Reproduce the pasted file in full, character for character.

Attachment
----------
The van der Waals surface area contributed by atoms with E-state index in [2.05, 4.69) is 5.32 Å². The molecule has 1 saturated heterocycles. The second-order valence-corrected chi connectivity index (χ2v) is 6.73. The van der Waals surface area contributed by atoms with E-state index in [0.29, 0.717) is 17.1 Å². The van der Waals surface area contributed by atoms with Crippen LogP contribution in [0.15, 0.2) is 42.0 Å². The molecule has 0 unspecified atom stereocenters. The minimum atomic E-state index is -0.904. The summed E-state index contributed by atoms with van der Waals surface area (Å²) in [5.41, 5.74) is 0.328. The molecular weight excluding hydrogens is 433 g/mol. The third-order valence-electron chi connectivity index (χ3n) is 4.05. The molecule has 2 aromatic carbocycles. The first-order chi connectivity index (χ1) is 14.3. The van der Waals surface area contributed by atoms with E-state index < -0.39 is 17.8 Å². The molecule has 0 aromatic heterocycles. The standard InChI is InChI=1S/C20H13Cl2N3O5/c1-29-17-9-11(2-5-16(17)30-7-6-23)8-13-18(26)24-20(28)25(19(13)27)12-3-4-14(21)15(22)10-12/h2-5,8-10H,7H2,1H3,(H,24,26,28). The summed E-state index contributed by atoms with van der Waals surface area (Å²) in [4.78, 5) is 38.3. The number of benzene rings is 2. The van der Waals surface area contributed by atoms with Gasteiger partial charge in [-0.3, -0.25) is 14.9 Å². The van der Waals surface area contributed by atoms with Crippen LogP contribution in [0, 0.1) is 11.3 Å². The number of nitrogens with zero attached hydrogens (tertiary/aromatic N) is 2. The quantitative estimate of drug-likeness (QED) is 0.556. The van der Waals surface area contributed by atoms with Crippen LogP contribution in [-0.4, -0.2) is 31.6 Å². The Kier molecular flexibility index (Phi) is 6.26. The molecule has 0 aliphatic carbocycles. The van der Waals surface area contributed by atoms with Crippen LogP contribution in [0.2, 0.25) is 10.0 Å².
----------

The van der Waals surface area contributed by atoms with E-state index in [2.05, 4.69) is 5.32 Å². The molecule has 1 saturated heterocycles. The second-order valence-corrected chi connectivity index (χ2v) is 6.73. The van der Waals surface area contributed by atoms with E-state index in [0.29, 0.717) is 17.1 Å². The van der Waals surface area contributed by atoms with Crippen LogP contribution in [0.15, 0.2) is 42.0 Å². The molecule has 0 unspecified atom stereocenters. The minimum atomic E-state index is -0.904. The summed E-state index contributed by atoms with van der Waals surface area (Å²) in [5.41, 5.74) is 0.328. The molecular weight excluding hydrogens is 433 g/mol. The third-order valence-electron chi connectivity index (χ3n) is 4.05. The molecule has 2 aromatic carbocycles. The first-order chi connectivity index (χ1) is 14.3. The van der Waals surface area contributed by atoms with E-state index < -0.39 is 17.8 Å². The molecule has 0 aromatic heterocycles. The standard InChI is InChI=1S/C20H13Cl2N3O5/c1-29-17-9-11(2-5-16(17)30-7-6-23)8-13-18(26)24-20(28)25(19(13)27)12-3-4-14(21)15(22)10-12/h2-5,8-10H,7H2,1H3,(H,24,26,28). The summed E-state index contributed by atoms with van der Waals surface area (Å²) in [4.78, 5) is 38.3. The number of benzene rings is 2. The van der Waals surface area contributed by atoms with Gasteiger partial charge in [-0.3, -0.25) is 14.9 Å². The van der Waals surface area contributed by atoms with Crippen LogP contribution in [0, 0.1) is 11.3 Å². The number of nitrogens with zero attached hydrogens (tertiary/aromatic N) is 2. The quantitative estimate of drug-likeness (QED) is 0.556. The van der Waals surface area contributed by atoms with Crippen LogP contribution in [-0.4, -0.2) is 31.6 Å². The Kier molecular flexibility index (Phi) is 6.26. The molecule has 0 aliphatic carbocycles. The van der Waals surface area contributed by atoms with Crippen LogP contribution in [0.2, 0.25) is 10.0 Å².